Hodgson has adopted a high-pressing style since the Germany game, which worked well in Berlin but is yet to be perfected. England dominated the first group stage game against Russia but an inability to extend their 1-0 lead was punished when the Russian’s equalised deep into added time.
The Three Lions left it late to see off Wales in the second game, while a disappointing draw against Slovakia ended goalless, with England missing several good chances. Finishing second in Group B behind Wales was another disappointment, but England can redeem themselves against Iceland.
Hodgson needs his attack to finally click in Nice. England’s expected front three of Kane, Daniel Sturridge and Raheem Sterling scored a combined 52 goals for their respective clubs in all competitions last season – so a lack of firepower will not be an excuse.
Iceland are expected to want to sit back and let England attack them, which is a style England have often failed to perform best against - leading back to the point about a lack of creativity and movement in the final third.
Lack of potential replacements could be an issue if Hodgson is to leave after the tournament
A defeat to Iceland would be the ultimate humiliation for Hodgson, England and the English Football Association. The game will be tough against an over-achieving side with a few talented individuals, namely Swansea City’s Gylfi Sigurdsson. However, England have enough depth in their squad to see off their opponents.
A defeat will certainly spell the end for Hodgson, but the FA will have a challenge ahead seeking a replacement. Gary Neville, Hodgson’s current assistant, was seen as the most likely candidate but a terrible spell in Spain in charge of Valencia put his managerial career in serious doubt. Crystal Palace manager Alan Pardew was another candidate and has even hinted about his desire to replace Hodgson, but the Eagles’ poor form after Christmas saw his name go further down the FA’s list of potential replacements.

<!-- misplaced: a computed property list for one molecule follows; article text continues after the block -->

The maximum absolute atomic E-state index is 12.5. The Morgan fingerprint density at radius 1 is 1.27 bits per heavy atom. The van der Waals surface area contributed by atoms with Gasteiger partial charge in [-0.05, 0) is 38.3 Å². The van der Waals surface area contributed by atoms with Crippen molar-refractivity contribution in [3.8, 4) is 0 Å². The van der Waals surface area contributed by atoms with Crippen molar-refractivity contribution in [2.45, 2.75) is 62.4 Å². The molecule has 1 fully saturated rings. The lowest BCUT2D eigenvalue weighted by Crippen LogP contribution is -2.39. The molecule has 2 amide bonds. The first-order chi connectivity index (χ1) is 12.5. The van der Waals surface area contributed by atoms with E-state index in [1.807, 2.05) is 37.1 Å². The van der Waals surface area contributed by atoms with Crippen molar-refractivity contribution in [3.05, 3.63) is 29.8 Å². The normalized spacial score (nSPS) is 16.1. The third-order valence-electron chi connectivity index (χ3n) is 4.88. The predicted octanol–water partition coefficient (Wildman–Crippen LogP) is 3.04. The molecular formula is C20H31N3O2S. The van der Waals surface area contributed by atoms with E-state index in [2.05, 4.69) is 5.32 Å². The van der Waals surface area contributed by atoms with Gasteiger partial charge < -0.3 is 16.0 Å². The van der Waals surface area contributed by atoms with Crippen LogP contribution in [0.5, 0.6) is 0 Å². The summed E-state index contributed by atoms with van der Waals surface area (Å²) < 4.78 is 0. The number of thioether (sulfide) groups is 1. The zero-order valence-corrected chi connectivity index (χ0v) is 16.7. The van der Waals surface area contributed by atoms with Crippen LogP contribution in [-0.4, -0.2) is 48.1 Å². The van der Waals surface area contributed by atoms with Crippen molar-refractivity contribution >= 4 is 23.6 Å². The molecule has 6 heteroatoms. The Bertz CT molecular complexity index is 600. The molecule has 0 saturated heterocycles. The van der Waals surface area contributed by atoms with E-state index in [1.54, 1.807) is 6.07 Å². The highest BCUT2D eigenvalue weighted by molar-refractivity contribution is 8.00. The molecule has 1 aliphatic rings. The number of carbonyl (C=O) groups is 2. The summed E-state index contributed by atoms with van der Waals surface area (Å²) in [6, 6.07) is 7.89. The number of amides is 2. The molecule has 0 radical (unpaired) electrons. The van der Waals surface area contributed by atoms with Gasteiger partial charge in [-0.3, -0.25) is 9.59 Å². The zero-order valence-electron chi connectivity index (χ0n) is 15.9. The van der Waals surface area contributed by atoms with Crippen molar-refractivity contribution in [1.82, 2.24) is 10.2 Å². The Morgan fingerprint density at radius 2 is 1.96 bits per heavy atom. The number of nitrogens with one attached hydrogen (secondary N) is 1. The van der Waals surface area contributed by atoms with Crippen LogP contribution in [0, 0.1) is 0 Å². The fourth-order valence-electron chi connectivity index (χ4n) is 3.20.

England are left with potentially having to promote within their own set-up; Gareth Southgate is set to sign a new deal to continue his good work with the England Under-21 side, and the contract could include a clause that could see him move up to the senior squad when Hodgson needs replacing. Despite his limited CV, Southgate has proven to be a capable manager at international level and recently guided the Under-20s to victory at the prestigious Toulon tournament.
His success with England's youth sides could make him the favourite, especially with the new generation of English players making their name in the senior side. Alli, Sterling, Kane and John Stones will be key players after the Euros, while Ross Barkley and Marcus Rashford are on the fringes of the regular starting eleven.
Still a bright light at the end of a long tunnel
England and Hodgson’s fate will be decided in Nice, and although a win is highly expected, it certainly won’t come with ease. However, with Croatia already out and either Spain or Italy heading home before England take on the Nordic nation, a route to European success is still plausible. A victory will see the Three Lions take on the hosts, France, in the quarter-final, and Les Bleus have also been unconvincing. Dimitri Payet and Antoine Griezmann have had to be at their very best to ensure the French progress to the quarter-final, having already seen off the Republic of Ireland in the last 16 – despite falling a goal behind within three minutes.
France will play the winner of the England - Iceland in Saint-Denis on 3 July.